Presidential Healthcare center

We provide the same Preventive Executive Physical Program as received by the President of the United States.


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Occupational Risk of Bladder Cancer on the Rise

Bladder 1Despite efforts by lawmakers and manufacturers to protect workers and provide safe working environments, the risk of bladder cancer is still rising in certain industries, according to a review published online Oct. 8 in JAMA Oncology.

James Catto, M.B.Ch.B., Ph.D., of the University of Sheffield in the United Kingdom, and colleagues reviewed data from 263 studies involving 31 million people worldwide. The new analysis revealed an increased risk of developing bladder cancer in 42 out of 61 occupational classes, and an increased risk of dying from bladder cancer in 16 out of 40 occupational classes. Those at greatest risk from the malignancy were workers exposed to aromatic amines. Also at high  Bladder 2risk for bladder cancer and death from the disease were those exposed to heavy metals, and diesel and combustion products.

Workers exposed to these potential carcinogens include metal workers, electricians, mechanics, military service members, chimney sweeps, nurses, waiters, aluminum workers, seamen, and oil/petroleum workers, Catto’s team reported. Meanwhile, lower rates of bladder cancer were found in six out of 61 occupational classes, and reduced mortality risk was identified in just two of 40 classes. People working in agriculture were among those with the lowest risk.

“The profile of contemporary occupations with increased bladder cancer risk is broad and differs for Bladder 10incidence and mortality,” the authors write. “Currently the incidence seems to be increasing, and this increase is occurring faster in women than men. Improved detection mechanisms and screening are possible reasons for this. Workers with aromatic amine exposure have the highest incidence, while those exposed to polycyclic aromatic hydrocarbons and heavy metals have the greatest mortality.”

Source: MPH


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Statins and Lower Cancer Mortality; Risk Cut by Up to a Half

Statin 3Statin use is associated with a significant reduction in cancer mortality, conclude two separate studies, one in women, and the other in men. Both were presented here at the American Society of Clinical Oncology (ASCO) 2015 Annual Meeting.

Specifically, statin use was associated with a 22% reduction in deaths from various cancer types in women and a 55% reduction in deaths from bone/connective tissue cancers. The study in men looked at statin use together with the antidiabetes medication metformin and found a 40% reduction in prostate cancer mortality, with the effect more pronounced in men with obesity/metabolic syndrome.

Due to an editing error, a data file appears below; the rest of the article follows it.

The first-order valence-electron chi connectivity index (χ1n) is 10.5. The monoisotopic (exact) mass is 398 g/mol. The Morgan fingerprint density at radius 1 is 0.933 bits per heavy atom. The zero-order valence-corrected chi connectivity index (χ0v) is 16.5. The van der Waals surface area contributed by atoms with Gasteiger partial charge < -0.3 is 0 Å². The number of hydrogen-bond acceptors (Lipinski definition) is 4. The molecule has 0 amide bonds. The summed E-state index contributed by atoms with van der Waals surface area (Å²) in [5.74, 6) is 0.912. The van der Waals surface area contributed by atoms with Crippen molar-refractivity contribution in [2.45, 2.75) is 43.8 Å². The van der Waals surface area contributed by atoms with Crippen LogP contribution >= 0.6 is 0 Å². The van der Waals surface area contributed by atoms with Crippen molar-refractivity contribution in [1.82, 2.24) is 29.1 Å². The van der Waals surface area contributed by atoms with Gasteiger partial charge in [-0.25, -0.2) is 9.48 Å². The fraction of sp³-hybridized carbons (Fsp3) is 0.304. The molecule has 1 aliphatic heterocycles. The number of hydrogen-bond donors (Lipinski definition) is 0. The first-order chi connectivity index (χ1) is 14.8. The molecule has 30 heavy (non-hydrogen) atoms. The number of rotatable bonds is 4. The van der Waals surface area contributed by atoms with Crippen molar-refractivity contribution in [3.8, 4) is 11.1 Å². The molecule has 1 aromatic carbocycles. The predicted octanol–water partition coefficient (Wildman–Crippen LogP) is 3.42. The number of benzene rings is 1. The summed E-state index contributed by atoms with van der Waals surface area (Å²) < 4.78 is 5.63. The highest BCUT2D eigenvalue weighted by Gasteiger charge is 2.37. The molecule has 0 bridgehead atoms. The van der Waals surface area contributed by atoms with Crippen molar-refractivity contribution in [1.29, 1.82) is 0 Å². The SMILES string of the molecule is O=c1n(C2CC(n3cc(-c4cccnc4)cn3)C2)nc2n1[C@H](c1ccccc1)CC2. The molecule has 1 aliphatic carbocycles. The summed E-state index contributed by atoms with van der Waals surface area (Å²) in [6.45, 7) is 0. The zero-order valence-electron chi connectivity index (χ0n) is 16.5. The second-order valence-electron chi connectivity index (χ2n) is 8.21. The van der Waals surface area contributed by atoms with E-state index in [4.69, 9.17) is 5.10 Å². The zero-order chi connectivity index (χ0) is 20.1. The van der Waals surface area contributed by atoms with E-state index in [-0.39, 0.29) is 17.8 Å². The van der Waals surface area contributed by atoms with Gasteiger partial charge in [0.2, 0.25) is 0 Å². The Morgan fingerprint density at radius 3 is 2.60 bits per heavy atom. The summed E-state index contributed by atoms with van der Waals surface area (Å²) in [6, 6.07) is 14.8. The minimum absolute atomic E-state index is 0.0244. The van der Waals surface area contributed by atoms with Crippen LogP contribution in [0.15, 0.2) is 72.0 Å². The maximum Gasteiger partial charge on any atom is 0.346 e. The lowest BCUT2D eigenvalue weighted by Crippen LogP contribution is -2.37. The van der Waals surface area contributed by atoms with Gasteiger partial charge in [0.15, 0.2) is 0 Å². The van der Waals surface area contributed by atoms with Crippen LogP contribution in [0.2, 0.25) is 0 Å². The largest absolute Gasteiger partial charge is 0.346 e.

As for how such an effect is achieved, the researchers speculate that statins interfere with cell growth and metastasis by blocking cholesterol production, thereby affecting molecular pathways and the inflammatory Statinsresponse.

The results in women were presented by Ange Wang, BSE, from Stanford University School of Medicine, in California.

Dr. Wang and colleagues examined data from the Women’s Health Initiative, a 15-year research program involving postmenopausal women aged 50 to 79 years who were enrolled between 1993 and 1998 at 40 centers in the United States.

They determined the association between patients’ never having used statins, current statin use, and past statin use, as well as the incidence and number of deaths from cancer among 146,326 women. The median follow-up period was 14.6 years.

The researchers took into account a number of potential confounding factors, including age, race/ethnicity, statins 2education, smoking, body mass index, physical activity, family history of cancer, and current healthcare provider.

Among the participants, there were 23,067 cases of incident cancer for which complete follow-up data were available. There were 7,411 all-cause deaths, including 5,837 deaths from cancer, 613 cardiovascular deaths, and 961 deaths from other causes. In all, 3,152 cancer deaths were included in the analysis, of which 708 were among current statin users and 2443 among patients who had never used statins.

Source: Medscape